Share this...Share on Facebook0Tweet about this on TwitterShare on Google+0Share on LinkedIn0

Esther Bancroft gives her thoughts on Sh!t Theatre’s Letters to Windsor House, a vigorous and hilarious howl of protest against the housing crisis.

Heart’s ‘Alone’ plays feverishly on loop as the audience enters the Wardrobe Theatre. Piled boxes cocoon the sofa on which two girls lie singing drunkenly: a sort of fuck-the-world-and-dance night-in. And so the protest begins.

Nowhere else in Bristol, nay the country, will you see two hand-made telephone boxes dance outlandishly to Kurdish rave music, objecting the housing crisis with a vigour that consumes the stage. Becca and Louise are two genius halves of one Sh!t Theatre. Driven by their mutual love of wit, their cat Reggie and their local chippy ‘#hashtagfishandchips’, the comic duo aim to make the audience really think, with a Sh!t-load of laughs on the way.

‘Nowhere else in Bristol, nay the country, will you see two hand-made telephone boxes dance outlandishly to Kurdish rave music’

The play is as necessary as it is hilarious, combining a distinctive style of messy theatre with genuine thought, tackling bruising social issues. Rising student rent in Bristol is sadly an example which comes to mind immediately, and Letters to Windsor House is frank in promising our generation very little.

Morbidity aside, the play is all the more thrilling considering that it is based on real life. The basic premise is that after flat-sharing as private tenants in a council house, the flatmates do not stop receiving previous tenants’ mail. After about two years of the letters encroaching on their modest awards table, they decide to invoke the loophole in the Postal Services Act stating one can open someone else’s mail in certain circumstances.

You would be forgiven for scepticism—after all, how much comedy can be had with the Postal Services Act? As it turns out, a lot. Using their priceless detective-cum-stalking skills to track down the previous residents, they reveal the seriousness of the ongoing housing crisis, but also the importance of having a place to call home.

The accompanying PowerPoint screened at the back of the stage looks like an enthusiastic year-eight’s local community project. Except that this is spectacularly worse and bursting with searing political statement. The irony is marvellous yet hard-hitting, combining a plethora of shots of Woodberry Park’s new luxury flats next to the homeless tents congregating limpet-like nearby.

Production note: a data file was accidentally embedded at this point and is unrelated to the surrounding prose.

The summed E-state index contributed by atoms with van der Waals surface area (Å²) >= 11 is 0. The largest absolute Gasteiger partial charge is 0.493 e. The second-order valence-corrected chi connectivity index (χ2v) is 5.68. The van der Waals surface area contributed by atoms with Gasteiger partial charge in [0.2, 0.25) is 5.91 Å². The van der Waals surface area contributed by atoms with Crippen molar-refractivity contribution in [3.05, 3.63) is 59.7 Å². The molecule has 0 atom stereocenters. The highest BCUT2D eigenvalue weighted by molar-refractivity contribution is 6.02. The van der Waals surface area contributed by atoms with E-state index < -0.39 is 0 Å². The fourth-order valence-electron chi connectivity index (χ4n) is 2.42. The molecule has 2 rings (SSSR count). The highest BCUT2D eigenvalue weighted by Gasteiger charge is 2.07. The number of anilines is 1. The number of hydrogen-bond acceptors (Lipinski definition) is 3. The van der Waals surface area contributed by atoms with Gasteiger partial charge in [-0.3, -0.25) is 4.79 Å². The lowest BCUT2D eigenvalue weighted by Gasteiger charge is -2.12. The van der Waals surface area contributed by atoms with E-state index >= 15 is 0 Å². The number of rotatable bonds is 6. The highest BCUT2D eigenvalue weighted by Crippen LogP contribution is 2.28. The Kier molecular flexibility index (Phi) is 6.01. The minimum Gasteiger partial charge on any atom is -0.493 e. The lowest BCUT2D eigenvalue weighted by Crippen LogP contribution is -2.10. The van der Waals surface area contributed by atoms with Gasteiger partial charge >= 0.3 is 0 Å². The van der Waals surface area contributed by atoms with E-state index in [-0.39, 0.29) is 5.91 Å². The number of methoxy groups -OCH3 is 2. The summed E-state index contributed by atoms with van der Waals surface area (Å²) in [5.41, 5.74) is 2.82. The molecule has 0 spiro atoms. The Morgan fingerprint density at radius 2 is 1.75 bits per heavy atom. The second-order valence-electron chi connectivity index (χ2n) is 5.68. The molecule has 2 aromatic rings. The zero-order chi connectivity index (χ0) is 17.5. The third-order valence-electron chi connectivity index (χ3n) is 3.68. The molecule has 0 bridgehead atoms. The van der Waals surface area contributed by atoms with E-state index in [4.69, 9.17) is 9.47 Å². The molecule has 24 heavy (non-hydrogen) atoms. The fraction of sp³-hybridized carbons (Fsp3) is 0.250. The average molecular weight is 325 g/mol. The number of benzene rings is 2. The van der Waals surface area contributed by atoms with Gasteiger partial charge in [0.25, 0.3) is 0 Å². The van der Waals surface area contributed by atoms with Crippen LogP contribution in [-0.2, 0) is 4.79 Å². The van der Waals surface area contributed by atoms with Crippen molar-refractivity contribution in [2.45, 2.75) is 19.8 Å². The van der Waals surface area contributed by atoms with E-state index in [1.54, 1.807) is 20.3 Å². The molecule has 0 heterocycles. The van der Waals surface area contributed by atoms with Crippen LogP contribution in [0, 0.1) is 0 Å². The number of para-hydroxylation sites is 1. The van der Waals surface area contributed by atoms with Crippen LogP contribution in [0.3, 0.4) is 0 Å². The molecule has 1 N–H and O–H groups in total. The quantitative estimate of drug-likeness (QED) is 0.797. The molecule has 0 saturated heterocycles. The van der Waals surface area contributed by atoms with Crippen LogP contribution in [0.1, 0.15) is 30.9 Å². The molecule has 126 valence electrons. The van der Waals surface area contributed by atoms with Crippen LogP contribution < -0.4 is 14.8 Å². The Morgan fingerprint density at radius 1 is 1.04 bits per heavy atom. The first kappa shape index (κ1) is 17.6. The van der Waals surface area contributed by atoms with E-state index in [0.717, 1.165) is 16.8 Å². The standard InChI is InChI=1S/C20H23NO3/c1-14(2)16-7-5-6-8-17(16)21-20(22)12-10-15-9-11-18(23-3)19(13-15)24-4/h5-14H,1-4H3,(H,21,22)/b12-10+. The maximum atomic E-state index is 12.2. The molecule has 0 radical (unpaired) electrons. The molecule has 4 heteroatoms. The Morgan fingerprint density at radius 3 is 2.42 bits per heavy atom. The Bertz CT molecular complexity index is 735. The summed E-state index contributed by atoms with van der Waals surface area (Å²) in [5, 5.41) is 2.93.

‘the perfect balance of cynicism and punctuated with sobering truths’

As the audience is told in a clip from Woodbury Park’s marketing video, the area is ‘all about community’: an ‘oasis’. All that van be seen is rubbish upon rubbish and a Dickensian disregard for the poor: shiny new windows reflecting soggy cardboard and tarpaulin.

Further video clips of their cramped flat mark the difference between the London of the rich, and that of the deprived. This is Windsor House, but not that Windsor house. Whoever thought of naming dingy council flats after Royal estates has a twisted elitist sense of humour, which the audience is invited to ridicule and protest against.

All of this is accompanied by hilarious interludes of distinctive voice and song—much of it nonsense and reminiscent of the consequences of half a bottle. Handled with the perfect balance of cynicism and punctuated with sobering truths, this is not just ‘Sh!t theatre’ on show, but best friends who just fancied trying (in their words) a bit ‘of the acting’.

They clearly enjoy it; often the pair come out of character to explain to the audience the failed attempts at a certain joke or gag. However what the audience comes to realise is that they are not playing characters, but themselves. There is an echo of meta-theatre but overall it is the personal which drives the piece.

‘Becca and Louise are two genius halves of one Sh!t Theatre. Driven by their mutual love of wit, their cat Reggie and their local chippy’

In their words, ‘our work celebrates the ‘live-ness’—lines are learnt, and then un-learnt; sections are left to be devised on stage; pieces re-written in response to the specific audience. It’s all very alive, very organic—much like the London that should exist, but has instead been replaced by glass towers reserved for the privileged few.

The pair’s mantra is that they love ‘facepaint, failure and being Sh!t’. I think the audience would agree with me that they do not need to worry about those last two.

Letters to Windsor House is a must-see, confirming the bonds of friendship, the critical state of the housing crisis, and the importance of changing one’s address upon moving out. You have been warned.

★★★★

Letters to Windsor House runs at the Wardrobe Theatre until 25th March. Tickets are available here.


What were your thoughts on Letters to Windsor House? Let us know in the comments below or on Twitter @EpigramArts

Facebook // Epigram Arts // Twitter

Share this...Share on Facebook0Tweet about this on TwitterShare on Google+0Share on LinkedIn0